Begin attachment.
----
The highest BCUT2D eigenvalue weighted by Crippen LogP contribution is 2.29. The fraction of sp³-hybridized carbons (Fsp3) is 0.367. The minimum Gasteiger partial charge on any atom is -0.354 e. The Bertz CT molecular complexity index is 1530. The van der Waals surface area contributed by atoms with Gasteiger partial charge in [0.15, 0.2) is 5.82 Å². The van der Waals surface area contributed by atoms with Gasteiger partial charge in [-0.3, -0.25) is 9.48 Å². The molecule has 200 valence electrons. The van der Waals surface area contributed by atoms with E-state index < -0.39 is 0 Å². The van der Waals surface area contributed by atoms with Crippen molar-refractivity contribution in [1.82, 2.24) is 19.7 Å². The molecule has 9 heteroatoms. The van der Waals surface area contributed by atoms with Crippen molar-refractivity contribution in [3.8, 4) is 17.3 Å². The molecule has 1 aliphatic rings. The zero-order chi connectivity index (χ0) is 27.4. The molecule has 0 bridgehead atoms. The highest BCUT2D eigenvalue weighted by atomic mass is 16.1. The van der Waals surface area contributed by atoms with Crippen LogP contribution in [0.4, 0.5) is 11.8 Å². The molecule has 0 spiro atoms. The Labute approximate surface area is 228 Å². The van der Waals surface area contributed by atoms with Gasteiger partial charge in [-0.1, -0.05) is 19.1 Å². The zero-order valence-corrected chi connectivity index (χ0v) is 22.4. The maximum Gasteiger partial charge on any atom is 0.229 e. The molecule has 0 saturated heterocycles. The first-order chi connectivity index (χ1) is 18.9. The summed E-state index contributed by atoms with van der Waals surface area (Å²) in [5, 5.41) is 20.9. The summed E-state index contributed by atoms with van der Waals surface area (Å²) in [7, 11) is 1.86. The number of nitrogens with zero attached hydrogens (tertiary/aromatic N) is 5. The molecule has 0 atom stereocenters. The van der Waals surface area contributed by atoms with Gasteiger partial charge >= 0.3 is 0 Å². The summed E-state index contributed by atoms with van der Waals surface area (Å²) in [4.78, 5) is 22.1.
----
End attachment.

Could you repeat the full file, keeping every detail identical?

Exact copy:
The highest BCUT2D eigenvalue weighted by Crippen LogP contribution is 2.29. The fraction of sp³-hybridized carbons (Fsp3) is 0.367. The minimum Gasteiger partial charge on any atom is -0.354 e. The Bertz CT molecular complexity index is 1530. The van der Waals surface area contributed by atoms with Gasteiger partial charge in [0.15, 0.2) is 5.82 Å². The van der Waals surface area contributed by atoms with Gasteiger partial charge in [-0.3, -0.25) is 9.48 Å². The molecule has 200 valence electrons. The van der Waals surface area contributed by atoms with E-state index < -0.39 is 0 Å². The van der Waals surface area contributed by atoms with Crippen molar-refractivity contribution in [1.82, 2.24) is 19.7 Å². The molecule has 9 heteroatoms. The van der Waals surface area contributed by atoms with Crippen molar-refractivity contribution in [3.8, 4) is 17.3 Å². The molecule has 1 aliphatic rings. The zero-order chi connectivity index (χ0) is 27.4. The molecule has 0 bridgehead atoms. The highest BCUT2D eigenvalue weighted by atomic mass is 16.1. The van der Waals surface area contributed by atoms with Crippen LogP contribution in [0.4, 0.5) is 11.8 Å². The molecule has 0 spiro atoms. The Labute approximate surface area is 228 Å². The van der Waals surface area contributed by atoms with Gasteiger partial charge in [-0.1, -0.05) is 19.1 Å². The zero-order valence-corrected chi connectivity index (χ0v) is 22.4. The maximum Gasteiger partial charge on any atom is 0.229 e. The molecule has 0 saturated heterocycles. The first-order chi connectivity index (χ1) is 18.9. The summed E-state index contributed by atoms with van der Waals surface area (Å²) in [5, 5.41) is 20.9. The summed E-state index contributed by atoms with van der Waals surface area (Å²) in [7, 11) is 1.86. The number of nitrogens with zero attached hydrogens (tertiary/aromatic N) is 5. The molecule has 0 atom stereocenters. The van der Waals surface area contributed by atoms with Gasteiger partial charge >= 0.3 is 0 Å². The summed E-state index contributed by atoms with van der Waals surface area (Å²) in [4.78, 5) is 22.1.